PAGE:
Q My daughter was diagnosed with ADHD in the 3rd grade. We medicated her on and off, trying different meds — Ritalin, Concerta, Adderall, Focalin, Vyvanse — and absolutely ALL of them made her personality change from happy-go-lucky and energetic to miserable, sad and depressed.Now in the 12th grade and unmedicated, she has trouble keeping up in school, so we've set up other safeguards to keep her from failing (tutoring, homework help, accommodations in school) but it's hard to see her doing so poorly. She is considering colleges but how can she manage, honestly? Her pediatrician recommended combining an anti-depressant and the ADHD medicine, but this is quite frankly a scary thought. How much is too much medicine?
It’s a fact that there is a small subset of kids with ADHD who get moody and irritable when they take stimulant medications. It usually happens right away, as soon as they start taking the medication, and goes away immediately when they stop taking it. In my experience, about 1 in 25 kids have this reaction. We usually recommend trying some different stimulants if this happens, because some kids react differently to those based on methylphenidate and those based on amphetamine. But it sounds like you’ve tried that. If stimulants do not work or cannot be tolerated, there are non-stimulant medications for ADHD that should be considered. You can read about them here.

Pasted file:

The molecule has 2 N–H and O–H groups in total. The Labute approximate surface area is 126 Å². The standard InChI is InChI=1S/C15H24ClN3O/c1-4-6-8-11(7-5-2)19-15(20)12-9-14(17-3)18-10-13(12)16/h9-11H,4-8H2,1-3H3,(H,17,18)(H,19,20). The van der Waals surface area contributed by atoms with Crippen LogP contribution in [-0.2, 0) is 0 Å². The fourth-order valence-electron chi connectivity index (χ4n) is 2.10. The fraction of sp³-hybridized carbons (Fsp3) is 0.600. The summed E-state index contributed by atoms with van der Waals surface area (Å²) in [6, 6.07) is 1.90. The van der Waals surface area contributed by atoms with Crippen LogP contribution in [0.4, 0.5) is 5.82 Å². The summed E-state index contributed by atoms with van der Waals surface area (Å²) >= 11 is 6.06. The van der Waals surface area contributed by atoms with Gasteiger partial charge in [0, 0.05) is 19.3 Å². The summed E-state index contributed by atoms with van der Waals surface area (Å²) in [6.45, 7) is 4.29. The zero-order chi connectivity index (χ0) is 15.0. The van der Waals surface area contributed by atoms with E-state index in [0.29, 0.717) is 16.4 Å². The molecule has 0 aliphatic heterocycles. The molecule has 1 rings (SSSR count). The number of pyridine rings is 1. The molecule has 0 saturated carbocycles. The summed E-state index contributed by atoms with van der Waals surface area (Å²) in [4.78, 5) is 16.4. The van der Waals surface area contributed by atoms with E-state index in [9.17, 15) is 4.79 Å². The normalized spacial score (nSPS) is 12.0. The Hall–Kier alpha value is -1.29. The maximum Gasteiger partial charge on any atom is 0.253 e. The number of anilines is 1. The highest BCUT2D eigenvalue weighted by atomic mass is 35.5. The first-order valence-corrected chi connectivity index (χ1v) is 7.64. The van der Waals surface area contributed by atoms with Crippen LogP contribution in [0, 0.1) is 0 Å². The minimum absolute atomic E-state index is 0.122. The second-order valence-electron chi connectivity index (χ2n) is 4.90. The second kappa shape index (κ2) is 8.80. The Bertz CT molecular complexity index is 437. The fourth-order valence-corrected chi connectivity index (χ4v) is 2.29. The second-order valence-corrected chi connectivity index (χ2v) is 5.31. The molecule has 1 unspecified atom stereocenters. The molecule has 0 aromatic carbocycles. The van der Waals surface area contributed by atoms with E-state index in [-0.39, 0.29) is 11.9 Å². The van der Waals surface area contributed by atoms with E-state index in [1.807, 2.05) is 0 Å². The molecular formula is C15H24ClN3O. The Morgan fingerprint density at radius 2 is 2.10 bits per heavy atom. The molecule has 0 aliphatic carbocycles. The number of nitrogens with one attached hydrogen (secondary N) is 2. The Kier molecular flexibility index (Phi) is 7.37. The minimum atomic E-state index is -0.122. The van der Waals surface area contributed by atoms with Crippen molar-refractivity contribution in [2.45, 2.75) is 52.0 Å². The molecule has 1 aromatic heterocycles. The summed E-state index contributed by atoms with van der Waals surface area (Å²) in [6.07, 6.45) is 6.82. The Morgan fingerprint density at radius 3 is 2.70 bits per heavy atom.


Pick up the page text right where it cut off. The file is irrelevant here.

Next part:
Some children have depression along with having ADHD, and for those kids it is often effective to treat the ADHD with stimulants and the mood disorder with an antidepressant, if psychotherapy is not enough. The combination of these two types of medications isn’t a problem for them. In general, however, we try to avoid the practice of adding medications to just to deal with side effects, and I don’t even know if an antidepressant would work to reverse sadness or irritability created solely as a side effect of stimulants.
When medications are not effective for children with ADHD, it is also important to carefully re-evaluate the diagnosis. A child who has a specific learning disability or anxiety can also have difficulty in school, which may mimic inattentiveness until you look more closely. It’s good that you’re getting your daughter as much support as possible. By doing this, you also can send her the message that school may be more challenging for her because of ADHD, but there are always steps she can take to get help with what she needs to accomplish in her life.